Handel, Rameau

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I hope it’s only a passing phase or something, but I’ve recently gone off Handel’s operas. I’ve, meanwhile, rediscovered the operas/opera-ballets of Handel’s contemporary, Rameau.

I know this can only be a crude generalization, but here goes. Whilst Handel’s operas seem to have an endless aria-recitative thing, Rameau’s – assuming the comparison’s valid – seem to have, in addition to all that, more richly-textured overtures and orchestral accompaniments, rousing choruses, dances of compelling rhythmic energy, etc., and I can’t get enough of them at the moment.

Apparently they never met (Handel and Rameau), but I do believe that Rameau deserves more exposure. Handel was more successful at marketing than Rameau, but they are both great composers.

I occasionally switch my allegiance from one to the other – silly really, they are both too great and unique in their own way to make such comparisons. The other night whilst listening to “Suivez les lois” from the last scene in Rameau’s Les fêtes d’Hébé, I wondered how could any other composer possibly equal this.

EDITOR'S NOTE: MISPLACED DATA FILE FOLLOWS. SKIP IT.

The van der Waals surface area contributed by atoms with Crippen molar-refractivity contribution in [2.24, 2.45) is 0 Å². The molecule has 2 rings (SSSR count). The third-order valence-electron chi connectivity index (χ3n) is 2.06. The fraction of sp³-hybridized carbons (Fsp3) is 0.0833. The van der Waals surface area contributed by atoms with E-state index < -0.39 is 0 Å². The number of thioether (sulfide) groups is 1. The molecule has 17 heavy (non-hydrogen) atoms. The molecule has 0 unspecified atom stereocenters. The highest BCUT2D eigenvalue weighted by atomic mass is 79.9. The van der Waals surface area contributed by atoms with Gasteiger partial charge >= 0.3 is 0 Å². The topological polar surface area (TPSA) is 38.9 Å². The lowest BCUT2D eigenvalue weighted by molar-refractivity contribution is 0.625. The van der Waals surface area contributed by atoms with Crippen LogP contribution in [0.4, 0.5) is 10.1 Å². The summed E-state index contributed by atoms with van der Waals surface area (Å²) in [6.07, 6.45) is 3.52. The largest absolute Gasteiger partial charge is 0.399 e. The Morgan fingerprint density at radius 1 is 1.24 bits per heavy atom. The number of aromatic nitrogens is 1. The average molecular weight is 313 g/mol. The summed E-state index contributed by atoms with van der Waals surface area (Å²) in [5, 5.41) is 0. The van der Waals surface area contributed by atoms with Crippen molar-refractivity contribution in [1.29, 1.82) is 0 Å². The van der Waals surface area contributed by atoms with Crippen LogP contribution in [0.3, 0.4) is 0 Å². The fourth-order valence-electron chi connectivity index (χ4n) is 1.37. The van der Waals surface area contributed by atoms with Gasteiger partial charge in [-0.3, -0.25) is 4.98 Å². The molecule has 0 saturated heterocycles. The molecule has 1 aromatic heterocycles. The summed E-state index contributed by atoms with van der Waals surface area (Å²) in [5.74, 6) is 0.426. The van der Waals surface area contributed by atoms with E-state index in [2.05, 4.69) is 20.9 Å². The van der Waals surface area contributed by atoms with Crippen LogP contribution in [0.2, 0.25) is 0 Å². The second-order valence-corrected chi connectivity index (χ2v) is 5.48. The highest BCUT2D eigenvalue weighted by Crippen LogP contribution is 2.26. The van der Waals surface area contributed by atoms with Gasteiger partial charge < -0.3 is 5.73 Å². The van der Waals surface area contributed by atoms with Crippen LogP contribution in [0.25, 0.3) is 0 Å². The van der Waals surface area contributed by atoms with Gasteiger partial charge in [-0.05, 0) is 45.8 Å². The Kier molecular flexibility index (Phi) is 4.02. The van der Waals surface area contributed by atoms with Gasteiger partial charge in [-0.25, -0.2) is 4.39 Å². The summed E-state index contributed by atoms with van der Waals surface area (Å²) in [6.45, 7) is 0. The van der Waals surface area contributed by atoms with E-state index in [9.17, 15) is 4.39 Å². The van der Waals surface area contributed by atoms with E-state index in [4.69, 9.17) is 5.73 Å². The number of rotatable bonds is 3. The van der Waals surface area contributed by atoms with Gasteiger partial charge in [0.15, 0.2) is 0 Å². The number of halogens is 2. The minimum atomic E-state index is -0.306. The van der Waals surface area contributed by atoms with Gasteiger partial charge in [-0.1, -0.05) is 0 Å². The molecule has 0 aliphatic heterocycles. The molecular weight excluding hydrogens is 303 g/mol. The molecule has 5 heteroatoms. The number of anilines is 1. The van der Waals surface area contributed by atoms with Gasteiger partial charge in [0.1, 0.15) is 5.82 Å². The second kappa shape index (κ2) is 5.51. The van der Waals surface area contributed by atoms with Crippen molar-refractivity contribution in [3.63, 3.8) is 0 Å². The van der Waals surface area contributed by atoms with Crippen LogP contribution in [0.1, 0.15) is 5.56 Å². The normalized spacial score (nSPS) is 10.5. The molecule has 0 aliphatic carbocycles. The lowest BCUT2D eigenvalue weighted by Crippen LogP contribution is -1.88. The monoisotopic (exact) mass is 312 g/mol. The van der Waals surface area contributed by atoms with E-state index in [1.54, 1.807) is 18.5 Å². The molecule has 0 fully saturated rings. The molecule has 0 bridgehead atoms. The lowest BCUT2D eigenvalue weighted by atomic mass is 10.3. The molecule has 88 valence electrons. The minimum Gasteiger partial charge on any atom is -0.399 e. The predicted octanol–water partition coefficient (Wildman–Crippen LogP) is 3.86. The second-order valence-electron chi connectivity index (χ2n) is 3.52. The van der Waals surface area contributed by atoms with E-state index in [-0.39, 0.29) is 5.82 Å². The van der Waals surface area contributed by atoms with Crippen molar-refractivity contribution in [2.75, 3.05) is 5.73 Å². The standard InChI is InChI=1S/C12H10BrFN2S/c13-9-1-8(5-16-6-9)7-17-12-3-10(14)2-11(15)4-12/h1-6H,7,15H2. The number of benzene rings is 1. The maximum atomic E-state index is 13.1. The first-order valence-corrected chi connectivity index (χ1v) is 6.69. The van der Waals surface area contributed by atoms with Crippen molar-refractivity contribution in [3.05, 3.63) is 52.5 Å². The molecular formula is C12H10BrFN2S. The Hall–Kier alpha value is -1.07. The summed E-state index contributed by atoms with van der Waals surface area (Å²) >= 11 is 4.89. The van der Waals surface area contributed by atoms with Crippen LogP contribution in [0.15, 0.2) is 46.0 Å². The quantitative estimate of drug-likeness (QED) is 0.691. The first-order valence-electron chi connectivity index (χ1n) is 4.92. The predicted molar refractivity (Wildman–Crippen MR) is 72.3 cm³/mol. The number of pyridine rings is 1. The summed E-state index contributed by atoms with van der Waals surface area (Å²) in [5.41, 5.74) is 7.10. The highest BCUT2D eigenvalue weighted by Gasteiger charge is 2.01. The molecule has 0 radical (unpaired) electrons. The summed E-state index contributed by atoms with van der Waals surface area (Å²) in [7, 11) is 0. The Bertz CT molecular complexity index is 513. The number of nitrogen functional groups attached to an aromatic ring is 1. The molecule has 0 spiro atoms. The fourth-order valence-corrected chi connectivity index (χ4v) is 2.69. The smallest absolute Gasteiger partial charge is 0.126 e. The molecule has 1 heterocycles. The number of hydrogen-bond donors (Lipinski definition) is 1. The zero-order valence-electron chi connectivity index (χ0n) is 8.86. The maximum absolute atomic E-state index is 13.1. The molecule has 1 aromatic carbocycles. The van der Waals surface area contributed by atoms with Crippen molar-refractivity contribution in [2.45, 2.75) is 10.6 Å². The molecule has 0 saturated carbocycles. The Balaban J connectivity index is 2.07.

Handel can – just listen to the soprano aria “What passion cannot music raise and quell” from his Ode for St Cecilia’s Day.

To return to Rameau – if you don’t already know his motet “In Convertendo”, then you are missing a truly remarkable experience. It is the first and without doubt the finest of three which are included in a CD called “Les Grands Motets” played by Les Arts Florissants and William Christie. An absolute must for anyone with a need for the great Jean-Philippe Rameau in their life.

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